Lingering Ghosts of the Khmer Rouge

This is not going to be as cheerful a post as my last.  But the fact is, the memories of the Khmer Rouge and the genocide that killed roughly a third of Cambodia’s population three decades ago still greatly effect life here.  In the weeks I’ve been here, numerous Khmer people have readily brought up the genocide to me: from the street vendor I wrote about in my last post, to the tuk tuk driver whose first question to me was had I visited the killing fields yet, to the wasted, barefoot Khmer at the bar who referred to himself only as Mr. Bombastic.  Everyone here was touched by it.  It’s a part of Cambodia’s history and culture that cannot be ignored – and yet I don’t think we learn or talk about it nearly enough in the West.

The rebel Khmer Rouge won the civil war they were waging against the Cambodian government on April 17 1975, when they captured the country’s capital, Phnom Penh.  At the time, Phnom Penh was one of the most developed, booming cities in Southeast Asia, and was called home by 2 million people.

The philosophy of the regime, called the Angkor, was to build a perfect agrarian society, where there was no crime, education, religion, materialism or foreign influence.  The Khmer Rouge saw cities as places that bred immorality and materialism.  Conversely, they saw country people as moral, uncorrupt and in possession of strong work ethic.  They thus sought to restore the country to a purely agrarian state: to “year zero” – meaning no technology, no books, no schools, no matchbooks, no watches.

Accordingly, their first step was to destroy the cities.  The Khmer Rouge forced all civilians to leave the cities on death marches.  Survivors relocated to “collective farms,” which were really simply forced labour camps where prisoners were often starved and worked to death.  Undesirables were brought to detention centers to be interrogated and tortured, and were soon after brought to killing fields.

Who were the undesirables? Monks and nuns, and anyone religious. Diplomats, foreigners, intellectuals and officers who were all seen as enemies of the state. Women, who were considered weak and dispensable, except for their ability to breed and create more sons to work and fight for the Angkor.  Pol Pot was known to call women “parasitic plants. To keep you is no gain, to lose you is no loss.”  Cripples, the mentally handicapped and physically weak (meaning anything from having a lame leg to wearing glasses.) And the children of all these people: another one of Pol Pot’s infamous sayings was “to clear grass, you need to pull the entire root up.”

And these people were not killed gently.  Bullets were expensive and considered too valuable to spare on prisoners.  Instead, the Khmer Rouge officers at the killing fields used traditional faming tools to beat and hack their prisoners to death.  Sometimes they even used the palm tree leaves, which were hard and jagged, and assured to lead to an agonizingly slow and painful demise.  Bodies were then dumped unceremoniously in mass graves.  Most of these people had committed no crimes, and posed no threat to the powerful Angkor.  Yet, Pol Pot and his followers maintained, “it’s better to kill an innocent by mistake than to spare an enemy by mistake.”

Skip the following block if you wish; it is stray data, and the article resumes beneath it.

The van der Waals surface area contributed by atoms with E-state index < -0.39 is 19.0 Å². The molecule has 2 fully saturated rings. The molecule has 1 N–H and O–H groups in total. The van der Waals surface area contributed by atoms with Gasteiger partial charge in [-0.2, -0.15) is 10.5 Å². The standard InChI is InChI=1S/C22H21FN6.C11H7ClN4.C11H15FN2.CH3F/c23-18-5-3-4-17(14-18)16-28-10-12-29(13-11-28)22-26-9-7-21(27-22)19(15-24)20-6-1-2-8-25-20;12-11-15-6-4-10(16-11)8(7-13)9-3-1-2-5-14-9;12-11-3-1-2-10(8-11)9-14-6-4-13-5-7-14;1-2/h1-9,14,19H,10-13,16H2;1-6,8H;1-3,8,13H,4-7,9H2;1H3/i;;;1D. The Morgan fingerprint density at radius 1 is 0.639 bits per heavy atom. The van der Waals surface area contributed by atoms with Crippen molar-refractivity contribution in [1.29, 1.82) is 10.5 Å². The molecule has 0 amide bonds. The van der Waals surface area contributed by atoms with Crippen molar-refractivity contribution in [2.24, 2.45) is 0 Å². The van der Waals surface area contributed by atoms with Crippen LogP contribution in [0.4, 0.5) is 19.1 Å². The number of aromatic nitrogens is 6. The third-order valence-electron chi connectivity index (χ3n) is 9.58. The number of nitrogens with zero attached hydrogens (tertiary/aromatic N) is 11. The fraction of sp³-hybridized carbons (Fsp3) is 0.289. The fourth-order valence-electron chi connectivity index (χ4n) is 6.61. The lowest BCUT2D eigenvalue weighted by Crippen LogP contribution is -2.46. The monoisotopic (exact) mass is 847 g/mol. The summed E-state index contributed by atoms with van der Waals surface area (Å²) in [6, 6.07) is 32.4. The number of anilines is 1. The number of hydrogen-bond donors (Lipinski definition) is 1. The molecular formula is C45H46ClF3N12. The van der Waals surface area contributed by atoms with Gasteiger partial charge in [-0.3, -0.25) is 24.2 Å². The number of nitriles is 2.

The Vietnamese defeated the Khmer Rouge in 1979.  After only 45 months in power, the regime had brutally cut the country’s population by roughly 1/3, from 9 million to 6 million people.  Cities were demolished and emptied, left with years of recovery: Phnom Penh went from a city of 2 million to one of 20,000.  The Khmer Rouge is largely to blame for the undeveloped state of the country now, and you can see the effects in both the lingering poverty, and the fact that you see almost no old people walking around.  It was a brutal ethnic cleansing campaign, committed by a faction of the country’s own citizens.

Reflecting on my own self: I am a woman. Educated. Needs glasses. Has studied foreign languages. Lived in a city. These are all reasons that the Khmer Rouge would have seen me as morally corrupt, and murdered me.

Below are some pictures from the Cheoung Ek killing fields and genocide center.  For more information on the Khmer Rouge, I would highly recommend the book First They Killed My Father, memoir of a survivor.

A palm tree, whose jagged leaves were used as weapons by the Khmer Rouge.

Life, surrounding the mass graves at the Cheoung Ek Killing Field and National Center of Genocide History.

The killing tree, against which children and babies had their heads beaten in.  They were then dropped into mass graves, along with their mothers.  Most of the women and children found in these graves were naked.

The grave for women and children.  Many visitors have left bracelets and prayer bands in memory.

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4 thoughts on “Lingering Ghosts of the Khmer Rouge

  1. I would never have considered a picture of palm tree leavesto be anything but innocuous, but when coupled with the brutality vividly described in your blog, I’ll never of them in the same way.

  2. Pingback: Abusers are only afraid of losing control. If you get up, they fall | Mirrorgirl: My life as a psychologist

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